Ehekircher says that Hinchey told her that the file and transcript couldn’t be released because the case was now in the hands of the U.S. Center for SafeSport, and that because there was now a new investigation ongoing (which includes that file and transcript), that he couldn’t release the information.
Ehekircher, reflecting after the meeting, says she holds steadfast in her belief that the National Board of Review “was not a legal process” and was “severely flawed.”
“It would take me 12 hours to explain how flawed it was. That’s a nice way of saying what happened there.”
A person familiar with USA Swimming’s policies tells SwimSwam that while they couldn’t explain the previous denials of Ehekircher’s request, that during Hinchey’s tenure as CEO policies have been consistent both for Ehekircher and others in not sharing files and transcripts during open investigations either by the US Center for Safe Sport, or by criminal authorities.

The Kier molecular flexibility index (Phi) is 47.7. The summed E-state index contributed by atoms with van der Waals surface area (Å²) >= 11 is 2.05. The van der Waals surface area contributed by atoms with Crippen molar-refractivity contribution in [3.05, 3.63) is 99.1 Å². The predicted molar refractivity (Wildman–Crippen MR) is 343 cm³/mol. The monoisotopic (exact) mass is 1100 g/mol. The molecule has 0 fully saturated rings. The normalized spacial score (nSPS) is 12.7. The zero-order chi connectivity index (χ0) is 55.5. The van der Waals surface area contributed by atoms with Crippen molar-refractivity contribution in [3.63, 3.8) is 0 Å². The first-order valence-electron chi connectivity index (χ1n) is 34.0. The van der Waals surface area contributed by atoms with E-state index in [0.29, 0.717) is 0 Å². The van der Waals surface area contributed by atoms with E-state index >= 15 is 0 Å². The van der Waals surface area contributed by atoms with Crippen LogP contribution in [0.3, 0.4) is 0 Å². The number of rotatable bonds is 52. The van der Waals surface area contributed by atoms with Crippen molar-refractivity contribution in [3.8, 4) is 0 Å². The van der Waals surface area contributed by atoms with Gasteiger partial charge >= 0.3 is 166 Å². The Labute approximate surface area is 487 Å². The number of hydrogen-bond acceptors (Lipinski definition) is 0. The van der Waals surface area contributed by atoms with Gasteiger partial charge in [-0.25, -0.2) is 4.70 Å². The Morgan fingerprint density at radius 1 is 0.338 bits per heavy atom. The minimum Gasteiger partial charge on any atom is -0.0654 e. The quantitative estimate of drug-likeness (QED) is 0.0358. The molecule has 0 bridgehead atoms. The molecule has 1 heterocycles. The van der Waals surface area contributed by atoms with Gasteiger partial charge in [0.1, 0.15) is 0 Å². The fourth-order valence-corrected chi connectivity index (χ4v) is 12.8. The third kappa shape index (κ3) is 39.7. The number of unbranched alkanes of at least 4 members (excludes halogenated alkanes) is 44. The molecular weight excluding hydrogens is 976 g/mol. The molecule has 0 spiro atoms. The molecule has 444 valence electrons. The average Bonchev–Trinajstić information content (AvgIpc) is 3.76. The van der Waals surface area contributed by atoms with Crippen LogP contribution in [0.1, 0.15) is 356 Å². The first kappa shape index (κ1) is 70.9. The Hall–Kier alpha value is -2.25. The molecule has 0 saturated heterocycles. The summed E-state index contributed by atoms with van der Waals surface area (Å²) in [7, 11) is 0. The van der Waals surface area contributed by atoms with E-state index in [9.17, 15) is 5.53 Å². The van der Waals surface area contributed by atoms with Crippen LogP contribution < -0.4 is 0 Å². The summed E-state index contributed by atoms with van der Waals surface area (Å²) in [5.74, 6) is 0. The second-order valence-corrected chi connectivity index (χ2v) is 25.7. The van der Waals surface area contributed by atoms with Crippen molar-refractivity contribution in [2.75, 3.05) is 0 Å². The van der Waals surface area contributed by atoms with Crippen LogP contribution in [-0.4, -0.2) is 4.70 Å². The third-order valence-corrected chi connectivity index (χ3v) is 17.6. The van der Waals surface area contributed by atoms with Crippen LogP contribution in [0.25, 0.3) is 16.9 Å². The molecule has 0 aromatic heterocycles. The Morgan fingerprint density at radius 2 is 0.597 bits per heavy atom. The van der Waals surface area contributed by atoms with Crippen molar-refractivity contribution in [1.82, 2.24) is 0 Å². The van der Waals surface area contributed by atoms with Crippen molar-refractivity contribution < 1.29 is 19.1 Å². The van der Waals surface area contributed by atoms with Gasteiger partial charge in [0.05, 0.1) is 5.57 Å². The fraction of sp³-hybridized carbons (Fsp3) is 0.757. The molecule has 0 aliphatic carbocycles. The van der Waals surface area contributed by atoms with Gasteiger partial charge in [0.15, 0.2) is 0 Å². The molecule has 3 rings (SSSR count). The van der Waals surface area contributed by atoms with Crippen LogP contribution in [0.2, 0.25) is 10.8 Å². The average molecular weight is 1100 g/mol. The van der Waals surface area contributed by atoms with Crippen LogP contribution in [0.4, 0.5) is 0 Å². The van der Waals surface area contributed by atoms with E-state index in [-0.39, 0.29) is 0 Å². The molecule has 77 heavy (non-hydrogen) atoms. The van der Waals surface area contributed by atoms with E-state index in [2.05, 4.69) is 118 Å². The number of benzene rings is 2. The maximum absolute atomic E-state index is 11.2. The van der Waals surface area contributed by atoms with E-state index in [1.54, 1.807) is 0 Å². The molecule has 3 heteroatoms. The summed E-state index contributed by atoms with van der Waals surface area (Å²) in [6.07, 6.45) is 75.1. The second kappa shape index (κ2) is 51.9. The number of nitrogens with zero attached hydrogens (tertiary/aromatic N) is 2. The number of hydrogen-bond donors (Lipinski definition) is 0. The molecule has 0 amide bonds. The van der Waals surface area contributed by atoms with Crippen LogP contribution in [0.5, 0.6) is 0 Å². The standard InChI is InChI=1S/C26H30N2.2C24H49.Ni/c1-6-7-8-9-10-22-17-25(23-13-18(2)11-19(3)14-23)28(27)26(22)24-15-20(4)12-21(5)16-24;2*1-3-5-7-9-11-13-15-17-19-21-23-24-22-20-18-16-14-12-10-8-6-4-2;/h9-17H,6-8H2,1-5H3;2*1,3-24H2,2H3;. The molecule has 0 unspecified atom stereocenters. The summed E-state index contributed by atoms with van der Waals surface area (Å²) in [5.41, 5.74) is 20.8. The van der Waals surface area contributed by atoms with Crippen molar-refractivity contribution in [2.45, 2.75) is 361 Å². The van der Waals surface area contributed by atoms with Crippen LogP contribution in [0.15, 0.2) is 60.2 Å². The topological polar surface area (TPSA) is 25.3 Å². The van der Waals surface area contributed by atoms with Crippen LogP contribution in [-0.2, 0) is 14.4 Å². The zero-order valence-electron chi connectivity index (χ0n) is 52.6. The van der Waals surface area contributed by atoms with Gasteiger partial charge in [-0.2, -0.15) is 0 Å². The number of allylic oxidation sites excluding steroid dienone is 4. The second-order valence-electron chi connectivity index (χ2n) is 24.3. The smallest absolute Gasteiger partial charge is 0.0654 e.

While USA Swimming’s internal Safe Sport department is no longer the primary investigative or judicial authority for sexual abuse in the sport, the organization still has a duty in both investigating other Code of Conduct violations, and in abuse prevention and education.
The meeting itself was an initial step on a commitment by Hinchey in that previous-referenced where he described a newly-formed Safe Sport working group would seek out ‘feedback and engagement from survivors of abuse.’ Ehekircher’s push to really shape that feedback and engagement will be crucial to the ultimate fulfillment of that commitment.